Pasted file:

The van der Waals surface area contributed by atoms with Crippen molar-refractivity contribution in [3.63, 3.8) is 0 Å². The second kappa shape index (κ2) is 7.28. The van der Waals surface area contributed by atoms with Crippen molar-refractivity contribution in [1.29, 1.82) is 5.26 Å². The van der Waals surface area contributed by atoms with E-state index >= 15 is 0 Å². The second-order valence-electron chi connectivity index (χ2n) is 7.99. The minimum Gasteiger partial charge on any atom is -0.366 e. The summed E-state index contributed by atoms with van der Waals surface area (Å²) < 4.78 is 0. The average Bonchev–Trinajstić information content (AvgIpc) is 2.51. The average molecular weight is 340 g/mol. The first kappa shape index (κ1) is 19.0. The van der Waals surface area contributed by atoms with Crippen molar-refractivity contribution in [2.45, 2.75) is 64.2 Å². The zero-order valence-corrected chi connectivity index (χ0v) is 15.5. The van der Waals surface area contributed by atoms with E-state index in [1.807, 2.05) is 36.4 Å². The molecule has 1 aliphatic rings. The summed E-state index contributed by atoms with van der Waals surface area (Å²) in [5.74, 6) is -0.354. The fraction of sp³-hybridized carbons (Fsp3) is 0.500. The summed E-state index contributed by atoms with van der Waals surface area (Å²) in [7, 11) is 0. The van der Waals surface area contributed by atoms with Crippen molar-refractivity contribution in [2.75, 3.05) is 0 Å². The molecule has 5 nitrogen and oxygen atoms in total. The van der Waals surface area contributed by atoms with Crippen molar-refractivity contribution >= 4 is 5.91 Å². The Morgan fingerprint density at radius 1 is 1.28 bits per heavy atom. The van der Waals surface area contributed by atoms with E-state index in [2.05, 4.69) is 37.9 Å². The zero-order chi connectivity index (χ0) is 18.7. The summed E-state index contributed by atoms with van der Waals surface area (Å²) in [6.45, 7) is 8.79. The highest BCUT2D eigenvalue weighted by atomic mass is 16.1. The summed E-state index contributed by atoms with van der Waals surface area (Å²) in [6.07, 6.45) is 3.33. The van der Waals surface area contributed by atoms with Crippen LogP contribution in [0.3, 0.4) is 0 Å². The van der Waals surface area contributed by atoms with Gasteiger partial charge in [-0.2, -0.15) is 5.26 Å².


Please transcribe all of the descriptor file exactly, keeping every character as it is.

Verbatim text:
The van der Waals surface area contributed by atoms with Crippen molar-refractivity contribution in [3.63, 3.8) is 0 Å². The second kappa shape index (κ2) is 7.28. The van der Waals surface area contributed by atoms with Crippen molar-refractivity contribution in [1.29, 1.82) is 5.26 Å². The van der Waals surface area contributed by atoms with E-state index >= 15 is 0 Å². The second-order valence-electron chi connectivity index (χ2n) is 7.99. The minimum Gasteiger partial charge on any atom is -0.366 e. The summed E-state index contributed by atoms with van der Waals surface area (Å²) < 4.78 is 0. The average Bonchev–Trinajstić information content (AvgIpc) is 2.51. The average molecular weight is 340 g/mol. The first kappa shape index (κ1) is 19.0. The van der Waals surface area contributed by atoms with Crippen molar-refractivity contribution in [2.45, 2.75) is 64.2 Å². The zero-order valence-corrected chi connectivity index (χ0v) is 15.5. The van der Waals surface area contributed by atoms with E-state index in [1.807, 2.05) is 36.4 Å². The molecule has 1 aliphatic rings. The summed E-state index contributed by atoms with van der Waals surface area (Å²) in [5.74, 6) is -0.354. The fraction of sp³-hybridized carbons (Fsp3) is 0.500. The summed E-state index contributed by atoms with van der Waals surface area (Å²) in [7, 11) is 0. The van der Waals surface area contributed by atoms with Crippen molar-refractivity contribution in [2.75, 3.05) is 0 Å². The molecule has 5 nitrogen and oxygen atoms in total. The van der Waals surface area contributed by atoms with Crippen molar-refractivity contribution >= 4 is 5.91 Å². The Morgan fingerprint density at radius 1 is 1.28 bits per heavy atom. The van der Waals surface area contributed by atoms with E-state index in [2.05, 4.69) is 37.9 Å². The zero-order chi connectivity index (χ0) is 18.7. The summed E-state index contributed by atoms with van der Waals surface area (Å²) in [6.45, 7) is 8.79. The highest BCUT2D eigenvalue weighted by atomic mass is 16.1. The summed E-state index contributed by atoms with van der Waals surface area (Å²) in [6.07, 6.45) is 3.33. The van der Waals surface area contributed by atoms with Crippen LogP contribution in [0.3, 0.4) is 0 Å². The van der Waals surface area contributed by atoms with Gasteiger partial charge in [-0.2, -0.15) is 5.26 Å².